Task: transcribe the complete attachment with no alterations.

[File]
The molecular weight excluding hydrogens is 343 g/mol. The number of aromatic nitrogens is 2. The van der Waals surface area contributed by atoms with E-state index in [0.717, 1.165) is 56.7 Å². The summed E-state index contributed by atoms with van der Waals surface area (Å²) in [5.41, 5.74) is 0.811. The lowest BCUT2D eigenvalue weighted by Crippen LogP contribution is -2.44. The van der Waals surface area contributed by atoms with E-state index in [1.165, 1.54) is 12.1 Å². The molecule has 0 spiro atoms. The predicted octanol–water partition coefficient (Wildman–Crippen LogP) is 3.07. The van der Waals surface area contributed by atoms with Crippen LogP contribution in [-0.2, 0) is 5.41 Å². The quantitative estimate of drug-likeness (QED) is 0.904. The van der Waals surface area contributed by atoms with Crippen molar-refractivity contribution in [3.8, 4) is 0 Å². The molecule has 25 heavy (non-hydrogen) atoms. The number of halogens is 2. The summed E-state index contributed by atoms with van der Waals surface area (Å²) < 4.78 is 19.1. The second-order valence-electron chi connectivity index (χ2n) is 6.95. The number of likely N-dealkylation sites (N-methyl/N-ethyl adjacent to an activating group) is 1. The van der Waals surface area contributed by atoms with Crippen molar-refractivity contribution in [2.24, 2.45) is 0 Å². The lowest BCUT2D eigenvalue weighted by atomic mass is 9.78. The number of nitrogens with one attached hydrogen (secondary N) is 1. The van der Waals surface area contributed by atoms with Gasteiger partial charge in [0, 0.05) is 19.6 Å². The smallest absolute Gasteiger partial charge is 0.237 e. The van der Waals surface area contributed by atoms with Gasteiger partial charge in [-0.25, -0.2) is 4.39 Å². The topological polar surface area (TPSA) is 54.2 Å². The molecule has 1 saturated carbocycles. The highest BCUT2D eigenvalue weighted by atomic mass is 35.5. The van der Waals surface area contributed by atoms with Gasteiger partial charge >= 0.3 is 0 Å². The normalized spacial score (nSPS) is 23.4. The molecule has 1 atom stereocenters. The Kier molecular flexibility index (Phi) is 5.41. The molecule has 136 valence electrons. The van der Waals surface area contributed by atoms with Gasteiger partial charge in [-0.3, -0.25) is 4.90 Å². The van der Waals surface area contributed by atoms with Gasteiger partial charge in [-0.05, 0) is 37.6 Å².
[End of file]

The molecular weight excluding hydrogens is 343 g/mol. The number of aromatic nitrogens is 2. The van der Waals surface area contributed by atoms with E-state index in [0.717, 1.165) is 56.7 Å². The summed E-state index contributed by atoms with van der Waals surface area (Å²) in [5.41, 5.74) is 0.811. The lowest BCUT2D eigenvalue weighted by Crippen LogP contribution is -2.44. The van der Waals surface area contributed by atoms with E-state index in [1.165, 1.54) is 12.1 Å². The molecule has 0 spiro atoms. The predicted octanol–water partition coefficient (Wildman–Crippen LogP) is 3.07. The van der Waals surface area contributed by atoms with Crippen LogP contribution in [-0.2, 0) is 5.41 Å². The quantitative estimate of drug-likeness (QED) is 0.904. The van der Waals surface area contributed by atoms with Crippen molar-refractivity contribution in [3.8, 4) is 0 Å². The molecule has 25 heavy (non-hydrogen) atoms. The number of halogens is 2. The summed E-state index contributed by atoms with van der Waals surface area (Å²) < 4.78 is 19.1. The second-order valence-electron chi connectivity index (χ2n) is 6.95. The number of likely N-dealkylation sites (N-methyl/N-ethyl adjacent to an activating group) is 1. The van der Waals surface area contributed by atoms with Crippen molar-refractivity contribution in [2.24, 2.45) is 0 Å². The lowest BCUT2D eigenvalue weighted by atomic mass is 9.78. The number of nitrogens with one attached hydrogen (secondary N) is 1. The van der Waals surface area contributed by atoms with Gasteiger partial charge in [0, 0.05) is 19.6 Å². The smallest absolute Gasteiger partial charge is 0.237 e. The van der Waals surface area contributed by atoms with Gasteiger partial charge in [-0.25, -0.2) is 4.39 Å². The topological polar surface area (TPSA) is 54.2 Å². The molecule has 1 saturated carbocycles. The highest BCUT2D eigenvalue weighted by atomic mass is 35.5. The van der Waals surface area contributed by atoms with Gasteiger partial charge >= 0.3 is 0 Å². The normalized spacial score (nSPS) is 23.4. The molecule has 1 atom stereocenters. The Kier molecular flexibility index (Phi) is 5.41. The molecule has 136 valence electrons. The van der Waals surface area contributed by atoms with Gasteiger partial charge in [-0.3, -0.25) is 4.90 Å². The van der Waals surface area contributed by atoms with Gasteiger partial charge in [-0.05, 0) is 37.6 Å².